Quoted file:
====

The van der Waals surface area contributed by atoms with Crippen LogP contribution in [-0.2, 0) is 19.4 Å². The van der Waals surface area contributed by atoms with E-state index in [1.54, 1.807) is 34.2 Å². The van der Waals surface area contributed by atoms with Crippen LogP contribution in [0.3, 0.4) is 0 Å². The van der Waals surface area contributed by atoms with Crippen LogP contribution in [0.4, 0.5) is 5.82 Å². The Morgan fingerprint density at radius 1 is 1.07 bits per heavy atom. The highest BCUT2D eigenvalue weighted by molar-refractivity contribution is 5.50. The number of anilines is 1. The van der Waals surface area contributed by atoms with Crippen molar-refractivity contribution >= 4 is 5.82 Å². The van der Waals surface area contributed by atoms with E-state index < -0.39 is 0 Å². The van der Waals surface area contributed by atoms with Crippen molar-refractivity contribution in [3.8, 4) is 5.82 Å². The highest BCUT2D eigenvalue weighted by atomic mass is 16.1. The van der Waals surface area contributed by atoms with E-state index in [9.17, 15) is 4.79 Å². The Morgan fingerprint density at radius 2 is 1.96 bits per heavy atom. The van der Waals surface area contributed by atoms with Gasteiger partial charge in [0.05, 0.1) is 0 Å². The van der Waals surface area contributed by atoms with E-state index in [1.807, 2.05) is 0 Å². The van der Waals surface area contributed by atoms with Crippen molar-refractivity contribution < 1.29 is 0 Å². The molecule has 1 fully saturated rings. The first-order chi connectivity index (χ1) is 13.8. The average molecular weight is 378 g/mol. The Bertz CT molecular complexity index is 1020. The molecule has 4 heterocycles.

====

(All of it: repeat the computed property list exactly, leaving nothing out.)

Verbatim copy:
The van der Waals surface area contributed by atoms with Crippen LogP contribution in [-0.2, 0) is 19.4 Å². The van der Waals surface area contributed by atoms with E-state index in [1.54, 1.807) is 34.2 Å². The van der Waals surface area contributed by atoms with Crippen LogP contribution in [0.3, 0.4) is 0 Å². The van der Waals surface area contributed by atoms with Crippen LogP contribution in [0.4, 0.5) is 5.82 Å². The Morgan fingerprint density at radius 1 is 1.07 bits per heavy atom. The highest BCUT2D eigenvalue weighted by molar-refractivity contribution is 5.50. The number of anilines is 1. The van der Waals surface area contributed by atoms with Crippen molar-refractivity contribution >= 4 is 5.82 Å². The van der Waals surface area contributed by atoms with E-state index < -0.39 is 0 Å². The van der Waals surface area contributed by atoms with Crippen molar-refractivity contribution in [3.8, 4) is 5.82 Å². The highest BCUT2D eigenvalue weighted by atomic mass is 16.1. The van der Waals surface area contributed by atoms with E-state index in [9.17, 15) is 4.79 Å². The Morgan fingerprint density at radius 2 is 1.96 bits per heavy atom. The van der Waals surface area contributed by atoms with Gasteiger partial charge in [0.05, 0.1) is 0 Å². The van der Waals surface area contributed by atoms with E-state index in [1.807, 2.05) is 0 Å². The van der Waals surface area contributed by atoms with Crippen molar-refractivity contribution < 1.29 is 0 Å². The molecule has 1 fully saturated rings. The first-order chi connectivity index (χ1) is 13.8. The average molecular weight is 378 g/mol. The Bertz CT molecular complexity index is 1020. The molecule has 4 heterocycles.